A debut novel, “Dreams in the Medina,” by Kati Woronka offers surprising insights into Syrian culture. Woronka has crafted a story revolving around the lives of young women at the University of Damascus, with startling clarity. An academic, with her roots firmly planted in reality, Woronka draws her characters to reveal the similarities and the differences among their respective cultures. The term world traveler does not do justice to Woronka, as she has lived in a number of different countries as a child and as an adult. She resided in Syria for a year and a half, followed by extended visits back over the next few years. With a doctoral degree in sociology focusing on identity and community in the Middle East, she herself lived in the Medina during part of her residence in Syria.
The novel focuses on Leila, a young Sunni Muslim woman, who is studying English literature at the University of Damascus. As the story unfolds, the reader will be introduced to many facets of university life which are based in fact. The juxtaposition of the disciplined and sheltered life of many Syrian women to the academic offerings of English classics such as D.H. Lawrence’s “Women in Love” is startling. The academic culture in Syria is quite different from what is the norm in the United States. Memorization seems to be the basis for a successful academic career. Leila and her friends spend hours studying and memorizing lectures in order to spit back the information on exams. College students in the United States who are accustomed to luxurious dormitory rooms and apartments would be uncomfortable in the dormitory arrangements in the Medina, where rooms accommodate as many as twelve students.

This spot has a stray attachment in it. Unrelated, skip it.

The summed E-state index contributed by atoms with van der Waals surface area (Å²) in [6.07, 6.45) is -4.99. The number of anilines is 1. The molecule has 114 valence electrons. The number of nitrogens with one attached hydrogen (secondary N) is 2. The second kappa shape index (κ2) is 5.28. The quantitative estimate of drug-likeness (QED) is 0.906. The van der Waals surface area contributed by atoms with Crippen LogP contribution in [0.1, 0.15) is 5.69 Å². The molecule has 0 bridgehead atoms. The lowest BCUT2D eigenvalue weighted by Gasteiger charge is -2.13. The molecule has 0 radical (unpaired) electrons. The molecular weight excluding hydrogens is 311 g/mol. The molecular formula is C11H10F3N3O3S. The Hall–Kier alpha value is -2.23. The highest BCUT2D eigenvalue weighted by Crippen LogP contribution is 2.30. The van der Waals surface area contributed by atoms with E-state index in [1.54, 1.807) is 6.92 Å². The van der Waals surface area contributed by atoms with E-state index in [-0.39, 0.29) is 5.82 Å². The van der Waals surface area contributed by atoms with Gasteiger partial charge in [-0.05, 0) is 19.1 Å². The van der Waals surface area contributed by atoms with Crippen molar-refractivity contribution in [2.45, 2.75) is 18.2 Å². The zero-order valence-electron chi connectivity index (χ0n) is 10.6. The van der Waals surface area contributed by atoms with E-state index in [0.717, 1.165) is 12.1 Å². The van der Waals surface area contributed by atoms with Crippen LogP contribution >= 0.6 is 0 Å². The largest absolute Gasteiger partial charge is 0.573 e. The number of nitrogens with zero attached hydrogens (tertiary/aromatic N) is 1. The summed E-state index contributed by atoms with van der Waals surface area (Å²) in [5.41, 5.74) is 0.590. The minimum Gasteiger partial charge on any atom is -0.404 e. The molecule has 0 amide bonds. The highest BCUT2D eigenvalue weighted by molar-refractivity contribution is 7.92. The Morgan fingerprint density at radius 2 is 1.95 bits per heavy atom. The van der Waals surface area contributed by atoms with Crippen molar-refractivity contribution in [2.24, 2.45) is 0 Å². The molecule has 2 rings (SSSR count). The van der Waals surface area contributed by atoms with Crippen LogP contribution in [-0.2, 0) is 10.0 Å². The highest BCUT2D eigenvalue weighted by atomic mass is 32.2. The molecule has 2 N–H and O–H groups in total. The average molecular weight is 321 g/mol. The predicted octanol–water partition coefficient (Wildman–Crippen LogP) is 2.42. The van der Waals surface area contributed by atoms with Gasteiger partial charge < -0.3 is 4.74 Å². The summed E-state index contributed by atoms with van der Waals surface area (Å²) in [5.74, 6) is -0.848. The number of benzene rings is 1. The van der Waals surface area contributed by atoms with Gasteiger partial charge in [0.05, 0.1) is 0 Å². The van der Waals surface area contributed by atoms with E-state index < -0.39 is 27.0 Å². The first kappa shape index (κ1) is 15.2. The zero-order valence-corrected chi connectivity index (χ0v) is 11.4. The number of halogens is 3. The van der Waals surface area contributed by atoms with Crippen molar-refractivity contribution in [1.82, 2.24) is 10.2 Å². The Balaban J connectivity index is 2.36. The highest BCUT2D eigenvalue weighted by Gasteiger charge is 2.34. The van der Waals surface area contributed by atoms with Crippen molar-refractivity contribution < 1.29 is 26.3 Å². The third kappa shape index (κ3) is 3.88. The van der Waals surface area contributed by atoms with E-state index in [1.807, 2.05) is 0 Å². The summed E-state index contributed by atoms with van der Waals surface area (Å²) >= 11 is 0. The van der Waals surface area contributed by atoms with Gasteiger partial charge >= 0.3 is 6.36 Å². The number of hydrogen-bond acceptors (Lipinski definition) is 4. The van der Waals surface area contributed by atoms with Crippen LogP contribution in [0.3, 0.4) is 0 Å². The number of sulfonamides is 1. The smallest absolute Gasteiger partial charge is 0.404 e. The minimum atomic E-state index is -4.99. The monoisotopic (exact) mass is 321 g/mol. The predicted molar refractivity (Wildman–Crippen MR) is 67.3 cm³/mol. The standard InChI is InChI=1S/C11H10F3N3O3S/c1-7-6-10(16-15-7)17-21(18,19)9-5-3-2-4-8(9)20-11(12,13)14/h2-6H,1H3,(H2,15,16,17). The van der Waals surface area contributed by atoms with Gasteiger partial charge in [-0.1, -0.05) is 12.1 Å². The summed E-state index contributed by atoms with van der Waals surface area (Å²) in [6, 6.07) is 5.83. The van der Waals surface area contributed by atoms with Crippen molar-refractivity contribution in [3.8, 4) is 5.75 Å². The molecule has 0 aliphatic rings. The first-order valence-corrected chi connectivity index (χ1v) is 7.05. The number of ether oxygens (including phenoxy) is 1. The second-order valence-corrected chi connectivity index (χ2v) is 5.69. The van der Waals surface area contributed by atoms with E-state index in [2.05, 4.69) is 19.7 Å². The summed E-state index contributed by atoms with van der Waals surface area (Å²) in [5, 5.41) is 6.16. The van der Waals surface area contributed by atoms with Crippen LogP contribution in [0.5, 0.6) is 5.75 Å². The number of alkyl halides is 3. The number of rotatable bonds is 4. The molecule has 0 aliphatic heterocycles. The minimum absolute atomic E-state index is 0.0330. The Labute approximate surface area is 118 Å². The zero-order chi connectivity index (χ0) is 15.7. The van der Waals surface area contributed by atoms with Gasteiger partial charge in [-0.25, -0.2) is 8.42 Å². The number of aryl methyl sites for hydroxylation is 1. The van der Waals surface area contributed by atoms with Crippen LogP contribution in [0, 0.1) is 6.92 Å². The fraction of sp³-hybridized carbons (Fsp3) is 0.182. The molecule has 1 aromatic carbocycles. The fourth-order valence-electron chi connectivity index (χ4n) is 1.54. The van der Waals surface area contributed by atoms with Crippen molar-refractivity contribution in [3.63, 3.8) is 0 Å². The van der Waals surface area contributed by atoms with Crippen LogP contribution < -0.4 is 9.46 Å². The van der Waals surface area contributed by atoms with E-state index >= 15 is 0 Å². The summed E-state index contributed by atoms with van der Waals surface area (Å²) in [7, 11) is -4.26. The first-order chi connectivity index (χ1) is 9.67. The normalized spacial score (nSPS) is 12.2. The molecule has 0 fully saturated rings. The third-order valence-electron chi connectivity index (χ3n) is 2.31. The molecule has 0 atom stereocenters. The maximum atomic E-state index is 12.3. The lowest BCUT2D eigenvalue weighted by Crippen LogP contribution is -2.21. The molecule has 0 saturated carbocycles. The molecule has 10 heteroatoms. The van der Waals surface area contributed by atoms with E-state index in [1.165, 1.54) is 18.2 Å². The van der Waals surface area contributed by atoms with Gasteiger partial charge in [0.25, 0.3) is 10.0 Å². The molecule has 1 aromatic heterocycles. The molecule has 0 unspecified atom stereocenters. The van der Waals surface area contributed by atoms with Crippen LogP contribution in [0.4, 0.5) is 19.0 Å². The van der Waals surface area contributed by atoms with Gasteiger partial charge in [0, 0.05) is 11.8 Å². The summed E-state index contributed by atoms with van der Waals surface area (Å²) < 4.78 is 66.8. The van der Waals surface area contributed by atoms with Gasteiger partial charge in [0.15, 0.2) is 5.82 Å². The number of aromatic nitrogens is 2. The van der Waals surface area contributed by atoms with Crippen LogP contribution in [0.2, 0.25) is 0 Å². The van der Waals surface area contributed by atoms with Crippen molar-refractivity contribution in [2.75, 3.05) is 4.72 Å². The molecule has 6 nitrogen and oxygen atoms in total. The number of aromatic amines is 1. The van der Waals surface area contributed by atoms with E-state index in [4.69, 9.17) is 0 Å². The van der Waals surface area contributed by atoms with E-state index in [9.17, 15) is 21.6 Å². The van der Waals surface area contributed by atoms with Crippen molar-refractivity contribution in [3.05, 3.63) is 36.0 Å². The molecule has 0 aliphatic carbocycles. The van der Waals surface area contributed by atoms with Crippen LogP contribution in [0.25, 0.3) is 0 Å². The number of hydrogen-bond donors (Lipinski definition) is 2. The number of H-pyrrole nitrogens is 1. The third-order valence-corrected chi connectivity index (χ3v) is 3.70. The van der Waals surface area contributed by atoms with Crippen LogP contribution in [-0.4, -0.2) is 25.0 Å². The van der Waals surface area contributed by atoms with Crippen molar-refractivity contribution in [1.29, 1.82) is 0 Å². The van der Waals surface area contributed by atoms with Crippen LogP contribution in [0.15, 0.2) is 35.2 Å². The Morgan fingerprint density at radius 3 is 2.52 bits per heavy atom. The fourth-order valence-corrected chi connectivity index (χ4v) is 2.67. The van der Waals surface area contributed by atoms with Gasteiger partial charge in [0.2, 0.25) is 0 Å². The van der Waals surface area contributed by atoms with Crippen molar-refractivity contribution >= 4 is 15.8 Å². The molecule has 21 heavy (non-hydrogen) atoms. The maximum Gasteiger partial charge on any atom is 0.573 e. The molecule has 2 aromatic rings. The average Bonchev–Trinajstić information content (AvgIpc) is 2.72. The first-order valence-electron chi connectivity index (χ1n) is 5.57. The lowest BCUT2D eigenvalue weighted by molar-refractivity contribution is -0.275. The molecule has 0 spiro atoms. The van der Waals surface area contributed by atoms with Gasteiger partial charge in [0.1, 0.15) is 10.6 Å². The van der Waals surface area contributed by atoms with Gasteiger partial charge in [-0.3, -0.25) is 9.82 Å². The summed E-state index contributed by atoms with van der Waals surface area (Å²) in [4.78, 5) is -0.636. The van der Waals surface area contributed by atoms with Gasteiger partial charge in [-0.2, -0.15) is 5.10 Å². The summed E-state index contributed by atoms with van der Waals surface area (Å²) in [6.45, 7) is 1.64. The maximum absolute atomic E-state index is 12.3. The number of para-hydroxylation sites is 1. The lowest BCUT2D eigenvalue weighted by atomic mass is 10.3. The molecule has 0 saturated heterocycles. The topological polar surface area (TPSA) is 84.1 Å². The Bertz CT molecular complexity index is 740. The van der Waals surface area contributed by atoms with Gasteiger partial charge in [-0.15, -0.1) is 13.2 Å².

Leila’s friendship with other Syrian women from different villages and family cultures introduces her to many dissimilar ideas and practices. Prior to entering the university, Leila led a sheltered life, accepting her family’s and village’s views on women and religion. At the University, Leila befriends Huda, a law student; Maha, a Christian; and Roxy, a Muslim, who is married without her family’s knowledge. She also enters into a romantic relationship with Ahmed, although readers will be surprised at just how chaste the relationship is. Leila finds particular comfort and privacy on the roof of the Medina, where she can contemplate her friendship with these women, and how her philosophy is changing as all of the young women face conflicts and hardships in their lives. Leila risks censure from her own family as she helps Roxy escape an abusive marriage, not an easy thing to do in Syria. She must also come to terms with her own future, whether it means marriage to the suitor in Damascus or to someone of her family’s choosing.
Woronka sometimes strays from the plot development of the story with too much minutiae, especially when describing the preparations for a meal. The author also is a little too didactic in a dialogue between Huda and Leila, differentiating between human rights and the laws of Islam. A glossary of terms was included at the end of the e-book. It would have been helpful to have that at the beginning. If the book is released in print form, it may be easy to flip back and forth to determine a meaning, but it is too cumbersome in the electronic format to access the glossary at the end of the file.
The novel offers insights into the lives of women in Syria today. While fictional, Woronka has drawn on her own experiences and relationships to define the characters in the novel. As news of conflicts in Syria and other Middle Eastern countries filters to readers in the United States, “Dreams in the Medina” succeeds in offering another perspective on this culture. This book is currently available in an electronic format from major online retailers.